I don't think it would necessarily take a major disaster. The way I see it is the two world wars caused people to see more dysfunction in their lives, dysfunction they thought the state could address. Those people went to ideological extremes, which threatened the left and right status quo parties. When those parties felt threatened by the far left and right they responded by creating different electoral systems that would concede some seats to others but would allow them to stay in power. So, if either party felt a strong enough threat from the left or right, we could see some sort of electoral reform in this country.

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    Quote Originally Posted by kathaariancode View Post
    Ok, so I'm a big fan of proportional representation (PR) and parliamentary government, but I understand the impractibility of either of those things happening in the US. Proportional representation would confuse many voters and would likely require several constitutional amendments. The federal structure of government also makes PR awkward. Not to mention, absent any real threat to one of the major political parties (either from the right or left) there is no reason to make PR happen here in the US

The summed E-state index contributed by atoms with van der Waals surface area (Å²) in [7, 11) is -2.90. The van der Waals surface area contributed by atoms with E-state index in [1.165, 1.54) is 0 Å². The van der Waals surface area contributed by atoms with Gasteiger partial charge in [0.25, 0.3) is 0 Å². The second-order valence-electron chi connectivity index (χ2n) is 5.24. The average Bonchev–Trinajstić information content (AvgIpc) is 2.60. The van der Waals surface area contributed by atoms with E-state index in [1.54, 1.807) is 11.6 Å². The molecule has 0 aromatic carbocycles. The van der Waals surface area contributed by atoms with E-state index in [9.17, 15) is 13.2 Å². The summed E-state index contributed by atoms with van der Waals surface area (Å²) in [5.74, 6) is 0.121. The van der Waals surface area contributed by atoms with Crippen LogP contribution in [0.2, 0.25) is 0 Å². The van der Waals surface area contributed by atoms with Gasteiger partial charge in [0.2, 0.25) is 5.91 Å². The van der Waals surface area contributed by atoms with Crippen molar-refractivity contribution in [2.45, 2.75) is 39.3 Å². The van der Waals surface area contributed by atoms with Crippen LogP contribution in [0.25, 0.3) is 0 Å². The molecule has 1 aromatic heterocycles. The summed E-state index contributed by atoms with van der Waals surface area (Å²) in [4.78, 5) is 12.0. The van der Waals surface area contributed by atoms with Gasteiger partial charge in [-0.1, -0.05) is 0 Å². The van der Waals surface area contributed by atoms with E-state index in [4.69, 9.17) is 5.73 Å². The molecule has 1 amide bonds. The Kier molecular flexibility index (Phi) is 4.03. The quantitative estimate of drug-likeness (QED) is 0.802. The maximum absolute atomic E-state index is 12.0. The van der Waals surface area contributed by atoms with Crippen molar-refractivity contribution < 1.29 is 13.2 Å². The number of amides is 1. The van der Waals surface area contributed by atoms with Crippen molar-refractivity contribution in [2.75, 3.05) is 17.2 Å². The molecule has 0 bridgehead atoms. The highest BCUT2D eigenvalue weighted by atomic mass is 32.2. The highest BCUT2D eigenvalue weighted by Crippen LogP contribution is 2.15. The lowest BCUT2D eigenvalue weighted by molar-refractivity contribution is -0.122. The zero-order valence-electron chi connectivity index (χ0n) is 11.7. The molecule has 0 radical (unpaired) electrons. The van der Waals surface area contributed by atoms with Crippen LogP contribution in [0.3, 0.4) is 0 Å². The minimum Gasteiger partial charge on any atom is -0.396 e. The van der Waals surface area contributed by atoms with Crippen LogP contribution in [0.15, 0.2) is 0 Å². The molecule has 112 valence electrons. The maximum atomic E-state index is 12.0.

So here are what I see as some more practical solutions that will make a few people happy and maybe help us solve some of our problems:

    1. Instant Runoff Voting: This is the most imaginable change to US elections that I can see. If Libertarian voters cost Romney this election, Republicans have a real incentive to call for a change to government, and an amendment to allow IRV would be one of the most practical. This way, dedicated ideologues could vote for their favorite candidate, and the top two vote getters would move on to a second round of votes. This way it is more likely that a third party can get into the top two, increasing their money raising capabilities and possibly allowing for more voter participation.

    2. End or Reform the Commission on Presidential Debates: A nonprofit corporation created by the Democratic and Republican Parties, the CPD gets to set standards for who is allowed in the presidential debates. They decided that candidates need to poll at 15% nationally to get into the debates. Most polls don't ask about third party candidates by name, however, and 15% is a pretty high threshold when you consider that most Americans are painfully aware that they must vote Republican or Democrat and live in a swing state for their vote to count.

    3. Amend the Constitution to allow for campaign finance reform:
    Of course it's unconstitutional. But the Constitution can be amended, and sometimes it should. Allowing campaign finance reform should be a priority for most Americans, especially considering that big money donations to a candidate's Super PAC could easily translate into special favors from that candidate once in office. I'm not sure how special favors for certain special interests suit the ideas of a Constitutional Republic, since they often lead to very unconstitutional actions, so Americans sohould be concerned about the extreme amount of money in politics.